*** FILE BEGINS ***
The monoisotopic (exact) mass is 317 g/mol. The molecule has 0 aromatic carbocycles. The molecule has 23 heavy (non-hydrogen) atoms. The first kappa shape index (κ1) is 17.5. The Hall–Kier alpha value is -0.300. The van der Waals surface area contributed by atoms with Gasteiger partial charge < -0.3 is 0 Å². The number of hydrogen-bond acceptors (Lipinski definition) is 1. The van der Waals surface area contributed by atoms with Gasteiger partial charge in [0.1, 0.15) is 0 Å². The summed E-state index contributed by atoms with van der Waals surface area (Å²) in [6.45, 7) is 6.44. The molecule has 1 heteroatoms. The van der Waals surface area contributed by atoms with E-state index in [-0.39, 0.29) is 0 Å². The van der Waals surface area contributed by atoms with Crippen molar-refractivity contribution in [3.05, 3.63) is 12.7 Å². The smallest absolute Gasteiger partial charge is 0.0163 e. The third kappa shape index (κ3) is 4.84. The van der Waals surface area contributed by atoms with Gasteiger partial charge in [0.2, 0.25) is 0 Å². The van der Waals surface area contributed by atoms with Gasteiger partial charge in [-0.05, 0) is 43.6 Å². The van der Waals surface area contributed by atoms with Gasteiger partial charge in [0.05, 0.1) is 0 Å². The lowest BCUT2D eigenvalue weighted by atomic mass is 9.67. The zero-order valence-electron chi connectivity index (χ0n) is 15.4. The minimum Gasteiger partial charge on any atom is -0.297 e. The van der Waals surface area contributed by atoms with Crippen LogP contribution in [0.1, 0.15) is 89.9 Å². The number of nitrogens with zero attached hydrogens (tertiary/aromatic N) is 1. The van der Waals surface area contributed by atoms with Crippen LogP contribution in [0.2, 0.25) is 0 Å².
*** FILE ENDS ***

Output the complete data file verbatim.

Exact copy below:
The monoisotopic (exact) mass is 317 g/mol. The molecule has 0 aromatic carbocycles. The molecule has 23 heavy (non-hydrogen) atoms. The first kappa shape index (κ1) is 17.5. The Hall–Kier alpha value is -0.300. The van der Waals surface area contributed by atoms with Gasteiger partial charge < -0.3 is 0 Å². The number of hydrogen-bond acceptors (Lipinski definition) is 1. The van der Waals surface area contributed by atoms with Gasteiger partial charge in [0.1, 0.15) is 0 Å². The summed E-state index contributed by atoms with van der Waals surface area (Å²) in [6.45, 7) is 6.44. The molecule has 1 heteroatoms. The van der Waals surface area contributed by atoms with E-state index in [-0.39, 0.29) is 0 Å². The van der Waals surface area contributed by atoms with Crippen molar-refractivity contribution in [3.05, 3.63) is 12.7 Å². The smallest absolute Gasteiger partial charge is 0.0163 e. The third kappa shape index (κ3) is 4.84. The van der Waals surface area contributed by atoms with Gasteiger partial charge in [0.2, 0.25) is 0 Å². The van der Waals surface area contributed by atoms with Gasteiger partial charge in [-0.05, 0) is 43.6 Å². The van der Waals surface area contributed by atoms with Gasteiger partial charge in [0.05, 0.1) is 0 Å². The lowest BCUT2D eigenvalue weighted by atomic mass is 9.67. The zero-order valence-electron chi connectivity index (χ0n) is 15.4. The minimum Gasteiger partial charge on any atom is -0.297 e. The van der Waals surface area contributed by atoms with Crippen LogP contribution in [0.1, 0.15) is 89.9 Å². The number of nitrogens with zero attached hydrogens (tertiary/aromatic N) is 1. The van der Waals surface area contributed by atoms with Crippen LogP contribution in [0.2, 0.25) is 0 Å².